Warwickshire County Council has today announced it will have to make £92 million worth of cuts over the next four years.
Cllr Izzi Seccombe, leader of the council, spoke at the council headquarters at Shire Hall in Warwick today (Thursday), outlining the scale of the financial situation faced by the local authority, and revealed the organisation’s priorities.
The figure has arisen as a result of reductions in Government grant, inflation and additional demographic pressures. Modelling by the Local Government Association has confirmed the accuracy of the £92 million estimate and it is also consistent with the planning assumptions of other county councils.
Cllr Seccombe put forward the council’s core ambitions to protect vulnerable members of the community and promote economic growth.
She said: “We know that there are going to be some difficult years and tough choices ahead, and we have a lot of work to do to shape a future county council that cares for our citizens, keeps people safe, offers value for money, and supports innovation and economic growth.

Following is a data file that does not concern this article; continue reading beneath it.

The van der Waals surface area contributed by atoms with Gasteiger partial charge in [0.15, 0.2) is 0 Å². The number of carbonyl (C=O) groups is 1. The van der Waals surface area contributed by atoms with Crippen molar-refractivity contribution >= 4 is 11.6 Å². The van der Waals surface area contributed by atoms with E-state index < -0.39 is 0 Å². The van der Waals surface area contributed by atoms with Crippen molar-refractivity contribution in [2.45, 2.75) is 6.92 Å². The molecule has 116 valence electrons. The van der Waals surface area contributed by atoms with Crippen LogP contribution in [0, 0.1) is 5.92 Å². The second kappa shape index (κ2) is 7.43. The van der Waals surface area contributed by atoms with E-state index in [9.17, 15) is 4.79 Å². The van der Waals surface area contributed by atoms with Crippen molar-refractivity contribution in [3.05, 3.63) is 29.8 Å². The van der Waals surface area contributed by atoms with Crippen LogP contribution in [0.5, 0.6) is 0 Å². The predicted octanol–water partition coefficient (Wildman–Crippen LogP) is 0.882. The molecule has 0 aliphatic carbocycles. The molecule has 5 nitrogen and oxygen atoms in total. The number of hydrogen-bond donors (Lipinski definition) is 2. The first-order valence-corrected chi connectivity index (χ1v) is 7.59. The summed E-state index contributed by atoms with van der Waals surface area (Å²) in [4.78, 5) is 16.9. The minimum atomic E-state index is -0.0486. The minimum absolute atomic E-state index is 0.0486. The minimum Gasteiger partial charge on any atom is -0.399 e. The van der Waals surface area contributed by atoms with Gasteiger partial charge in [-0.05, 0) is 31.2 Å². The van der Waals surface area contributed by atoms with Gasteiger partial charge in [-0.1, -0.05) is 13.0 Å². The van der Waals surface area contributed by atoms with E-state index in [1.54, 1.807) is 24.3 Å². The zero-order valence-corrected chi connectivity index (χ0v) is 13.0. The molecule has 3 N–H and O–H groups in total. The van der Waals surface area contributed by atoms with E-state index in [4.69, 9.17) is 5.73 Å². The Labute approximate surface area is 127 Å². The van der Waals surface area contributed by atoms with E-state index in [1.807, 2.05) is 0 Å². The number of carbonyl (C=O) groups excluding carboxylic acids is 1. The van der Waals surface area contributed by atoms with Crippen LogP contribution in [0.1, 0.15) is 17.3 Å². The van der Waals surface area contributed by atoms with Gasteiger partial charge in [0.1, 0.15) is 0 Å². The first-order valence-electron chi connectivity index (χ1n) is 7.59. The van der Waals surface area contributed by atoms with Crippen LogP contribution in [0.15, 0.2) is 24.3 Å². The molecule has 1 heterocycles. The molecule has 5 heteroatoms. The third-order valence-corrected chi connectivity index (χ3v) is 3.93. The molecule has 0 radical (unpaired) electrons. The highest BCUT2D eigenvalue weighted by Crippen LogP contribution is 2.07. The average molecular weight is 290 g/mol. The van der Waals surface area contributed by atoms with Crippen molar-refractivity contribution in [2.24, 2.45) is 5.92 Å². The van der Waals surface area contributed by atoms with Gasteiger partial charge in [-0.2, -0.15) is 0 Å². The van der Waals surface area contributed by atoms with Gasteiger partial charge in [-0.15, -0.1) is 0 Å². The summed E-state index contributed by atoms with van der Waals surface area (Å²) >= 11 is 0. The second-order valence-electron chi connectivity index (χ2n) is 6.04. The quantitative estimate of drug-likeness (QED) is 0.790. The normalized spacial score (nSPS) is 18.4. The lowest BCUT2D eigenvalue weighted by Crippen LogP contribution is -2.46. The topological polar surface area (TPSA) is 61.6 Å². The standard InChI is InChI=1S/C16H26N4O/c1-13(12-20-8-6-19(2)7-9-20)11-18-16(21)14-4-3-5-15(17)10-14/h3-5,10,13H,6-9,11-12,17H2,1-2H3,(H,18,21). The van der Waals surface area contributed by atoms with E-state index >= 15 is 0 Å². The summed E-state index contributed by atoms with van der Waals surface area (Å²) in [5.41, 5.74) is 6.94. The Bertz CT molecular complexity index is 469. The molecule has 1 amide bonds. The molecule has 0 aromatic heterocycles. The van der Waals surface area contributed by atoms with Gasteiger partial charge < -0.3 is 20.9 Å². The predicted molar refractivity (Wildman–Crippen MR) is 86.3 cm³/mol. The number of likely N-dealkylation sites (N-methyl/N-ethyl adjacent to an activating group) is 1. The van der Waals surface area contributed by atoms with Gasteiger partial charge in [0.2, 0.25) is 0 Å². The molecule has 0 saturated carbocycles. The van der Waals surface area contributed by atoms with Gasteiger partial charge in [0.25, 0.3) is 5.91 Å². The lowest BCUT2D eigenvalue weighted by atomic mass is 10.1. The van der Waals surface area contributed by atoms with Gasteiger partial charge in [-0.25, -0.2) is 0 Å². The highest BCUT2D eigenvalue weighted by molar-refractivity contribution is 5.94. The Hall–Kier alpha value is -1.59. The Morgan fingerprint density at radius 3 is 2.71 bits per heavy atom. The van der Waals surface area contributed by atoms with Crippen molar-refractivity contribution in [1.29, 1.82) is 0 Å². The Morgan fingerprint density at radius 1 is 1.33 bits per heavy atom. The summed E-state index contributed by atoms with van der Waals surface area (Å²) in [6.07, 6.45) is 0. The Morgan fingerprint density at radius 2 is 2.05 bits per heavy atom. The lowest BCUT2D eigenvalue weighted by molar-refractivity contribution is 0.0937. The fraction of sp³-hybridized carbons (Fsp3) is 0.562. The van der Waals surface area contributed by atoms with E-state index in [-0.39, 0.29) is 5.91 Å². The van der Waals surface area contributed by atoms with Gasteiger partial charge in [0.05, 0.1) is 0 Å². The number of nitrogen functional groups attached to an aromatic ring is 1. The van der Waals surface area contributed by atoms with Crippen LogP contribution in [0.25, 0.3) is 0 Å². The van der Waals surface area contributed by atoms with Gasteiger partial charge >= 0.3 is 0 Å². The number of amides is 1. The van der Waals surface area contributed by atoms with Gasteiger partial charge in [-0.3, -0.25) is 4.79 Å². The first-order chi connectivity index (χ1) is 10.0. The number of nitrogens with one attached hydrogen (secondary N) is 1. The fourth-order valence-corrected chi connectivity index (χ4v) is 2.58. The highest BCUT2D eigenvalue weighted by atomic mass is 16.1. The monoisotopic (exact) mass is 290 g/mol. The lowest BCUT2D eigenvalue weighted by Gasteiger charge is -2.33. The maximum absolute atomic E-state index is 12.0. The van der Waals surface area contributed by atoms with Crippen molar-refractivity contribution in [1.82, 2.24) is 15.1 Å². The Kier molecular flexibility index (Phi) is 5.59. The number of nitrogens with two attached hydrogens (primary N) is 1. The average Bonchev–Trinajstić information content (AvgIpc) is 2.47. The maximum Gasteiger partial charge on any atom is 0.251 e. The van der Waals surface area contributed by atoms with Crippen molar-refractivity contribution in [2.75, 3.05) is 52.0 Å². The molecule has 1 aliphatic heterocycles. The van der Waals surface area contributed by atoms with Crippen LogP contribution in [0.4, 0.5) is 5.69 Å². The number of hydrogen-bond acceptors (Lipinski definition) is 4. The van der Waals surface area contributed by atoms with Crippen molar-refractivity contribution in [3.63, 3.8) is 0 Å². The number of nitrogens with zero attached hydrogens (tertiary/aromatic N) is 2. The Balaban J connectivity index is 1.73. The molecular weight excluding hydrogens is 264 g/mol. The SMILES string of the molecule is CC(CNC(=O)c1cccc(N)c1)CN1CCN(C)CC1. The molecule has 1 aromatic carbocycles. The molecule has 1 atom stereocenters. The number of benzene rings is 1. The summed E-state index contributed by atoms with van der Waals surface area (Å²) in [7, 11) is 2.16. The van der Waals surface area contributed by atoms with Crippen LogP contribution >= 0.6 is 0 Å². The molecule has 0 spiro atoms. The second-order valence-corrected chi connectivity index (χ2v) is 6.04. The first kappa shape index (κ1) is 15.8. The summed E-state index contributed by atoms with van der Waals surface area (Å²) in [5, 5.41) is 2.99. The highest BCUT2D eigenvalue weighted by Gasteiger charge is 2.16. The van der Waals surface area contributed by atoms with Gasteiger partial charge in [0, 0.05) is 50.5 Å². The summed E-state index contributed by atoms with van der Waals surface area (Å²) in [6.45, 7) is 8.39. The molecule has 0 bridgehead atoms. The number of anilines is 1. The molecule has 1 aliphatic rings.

“We have been in the position of making unprecedented savings before but the scale this time round is far greater. There are no easy options left and reductions in resource will have consequences which will need to be carefully managed. Council officers have been asked to scrutinise every area of spend, and we have been clear that in these initial stages nothing is exempt from review.”
It is still early days in terms of the development of savings proposals and details have not yet been defined.
However future plans will involve improving service efficiency and frontline delivery and transforming some areas of business.
Despite the financial challenges, opportunities to build the local economy will be explored and the council hopes to attract more investment, maximising business and enterprise opportunities and encouraging job creation.
Cllr Seccombe added: “We don’t have a choice about the £92 million savings we have to make but we can choose how to spend the remaining £250 million and we are determined to make every penny of taxpayers’ money count.
“To do this we will look for new, more cost-efficient ways to deliver quality services and explore more opportunities for working with partners and the community now and in years to come.
“We will work with our communities and want to open up a conversation with residents to talk about the scale of the issue we face, and our responsibility as a council to deliver services within allocated budgets. What we do now charts the course for the next generation of Warwickshire citizens.”